My brothers supervisor, a fellow Louisiana State Trooper, showed me the kindness and compassion that would teach me how to trust and love again. He showed me how to beat the odds and stood by my side when tragedy struck again. He also stood at my side during the loss of a child. He taught me how to find and make sure I saw rainbows on my darkest days. He reminded me that, when one door slams shut, another one opens wide. He showed me that is was okay to love again.

So let’s now enter the Atchafalaya Swamp, with its gators, snakes, creatures and ghost.

Names, places and incidents have been changed to protect the innocent and guilty.

Hurricane Season 1962.

Hurricane Dakota was a Category- 5 hurricane that was bearing down on the southwest coast of Louisiana, winds gusting over 220 miles per hour. The surf was upwards of twenty-five feet or more. The levees protecting the parish were only eight to ten feet in some areas. These levees were not meant for a Category 1 or a Category 5.

It was the worst storm that Atchafalaya Parish had every seen. People were told to evacuate, but several families took cover in Berthelot Plantation, which survived the Civil War and other hurricanes.

Hurricane Dakota struck at midnight, and his winds turned trees into toothpicks. When the winds got very strong, Bryan, Stevie, Kevinn, Hoss and I were placed into a old shrimp chest that had been in the family’s shrimp boat. They had life vest that were secured into the chest. When a squall of water came ashore and hit that section of the house, it took the ice chest into the night. Then the tornados came ashore and took more of that section of the house.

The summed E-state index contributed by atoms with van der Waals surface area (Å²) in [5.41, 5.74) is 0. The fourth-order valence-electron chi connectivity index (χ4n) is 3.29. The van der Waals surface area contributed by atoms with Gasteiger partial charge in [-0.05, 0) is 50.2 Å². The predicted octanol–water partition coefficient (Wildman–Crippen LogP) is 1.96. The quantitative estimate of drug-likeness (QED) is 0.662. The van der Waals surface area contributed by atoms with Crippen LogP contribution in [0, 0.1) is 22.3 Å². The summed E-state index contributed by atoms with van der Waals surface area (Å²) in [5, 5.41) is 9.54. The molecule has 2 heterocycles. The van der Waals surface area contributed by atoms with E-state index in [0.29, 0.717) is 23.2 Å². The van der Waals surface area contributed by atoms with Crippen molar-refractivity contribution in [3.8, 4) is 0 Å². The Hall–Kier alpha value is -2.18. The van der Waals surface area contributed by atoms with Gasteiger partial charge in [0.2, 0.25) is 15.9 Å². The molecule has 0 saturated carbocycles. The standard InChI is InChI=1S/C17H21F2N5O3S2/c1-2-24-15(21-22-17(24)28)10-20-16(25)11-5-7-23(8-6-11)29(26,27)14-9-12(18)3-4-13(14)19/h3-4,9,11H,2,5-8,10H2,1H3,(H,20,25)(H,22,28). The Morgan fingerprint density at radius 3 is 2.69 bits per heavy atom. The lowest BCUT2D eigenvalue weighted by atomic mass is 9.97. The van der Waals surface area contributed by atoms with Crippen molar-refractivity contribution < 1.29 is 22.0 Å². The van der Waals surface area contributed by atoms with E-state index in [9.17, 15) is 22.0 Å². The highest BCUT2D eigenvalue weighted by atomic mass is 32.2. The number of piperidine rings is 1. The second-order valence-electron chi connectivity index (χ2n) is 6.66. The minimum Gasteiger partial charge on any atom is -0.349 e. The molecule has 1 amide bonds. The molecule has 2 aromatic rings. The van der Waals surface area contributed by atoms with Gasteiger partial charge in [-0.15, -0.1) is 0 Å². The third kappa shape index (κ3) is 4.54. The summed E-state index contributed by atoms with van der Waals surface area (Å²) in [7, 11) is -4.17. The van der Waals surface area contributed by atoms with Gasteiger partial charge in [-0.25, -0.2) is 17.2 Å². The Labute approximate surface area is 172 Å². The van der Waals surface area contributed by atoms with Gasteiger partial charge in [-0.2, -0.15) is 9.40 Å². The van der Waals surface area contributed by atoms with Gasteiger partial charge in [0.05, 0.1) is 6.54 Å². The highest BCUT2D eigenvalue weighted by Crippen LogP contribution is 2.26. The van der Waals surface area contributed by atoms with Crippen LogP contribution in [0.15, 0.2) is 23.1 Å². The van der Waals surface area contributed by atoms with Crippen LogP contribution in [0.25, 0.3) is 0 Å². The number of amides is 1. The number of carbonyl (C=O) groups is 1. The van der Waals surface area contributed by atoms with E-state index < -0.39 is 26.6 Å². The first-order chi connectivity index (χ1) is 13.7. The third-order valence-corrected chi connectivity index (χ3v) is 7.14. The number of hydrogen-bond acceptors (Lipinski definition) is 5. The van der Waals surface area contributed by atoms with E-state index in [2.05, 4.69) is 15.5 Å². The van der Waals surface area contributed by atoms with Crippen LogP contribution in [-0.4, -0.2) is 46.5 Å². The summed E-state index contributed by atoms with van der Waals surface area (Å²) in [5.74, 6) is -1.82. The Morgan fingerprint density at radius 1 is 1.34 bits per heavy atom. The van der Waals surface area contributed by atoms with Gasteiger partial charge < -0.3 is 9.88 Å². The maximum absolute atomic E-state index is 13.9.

The ice chest was taken by the surge of water. Our mother had gone into labor, and our father, mother and infant child were lost. Meanwhile, across the parish, Paul’s wife and grandparents had fled her parent’s house where they had taken shelter. They took the levee road and were washed away when the levee broke. All were lost.

All of us children had been floating in the Bayou with all the creatures of the swamp until we were found. Chief Paul Estopinal gave all four children to the nuns at Brightens Hall Orphanage to watch and raise us. He couldn’t take care of us, because he was grieving for his own little girl who died in his arms after being bitten by a snake in the ice chest.

Paul took Kevinn and left me behind, because I reminded him of his own daughter who was lost. However, when Kevinn and I grieved for each other, he was persuaded to take me also.

He could not open his heart to love me. Every time he saw me, he felt rage and grief. For twenty-two years, he kept his love locked deep inside his heart and soul. He just kept it locked away. I knew it but protected him when he hurt me. Now lets enter their lives, twenty-two years later.  
Sure did, only how did you beat me home this morning?

Well, you didn’t notice a new unit in the garage did you?

Yes, Explain?

Well, around 3:00 a.m., a DWI (Driving While Intoxicated) broadsided my patrol unit?

Who? Are you alright?

I have some bruised ribs, that’s all. So I just threw my vest on the bed. I am not wearing it.

No, Sis. It’s the Fourth of July, which means some stupid people will be shooting their weapons in the air, and those bullets have to land somewhere.

I know, so I will be uncomfortable and sweat, because it’s so damn hot and muggy outside.

Oh, Sis, we will be miserable with our vest on, so close mine please?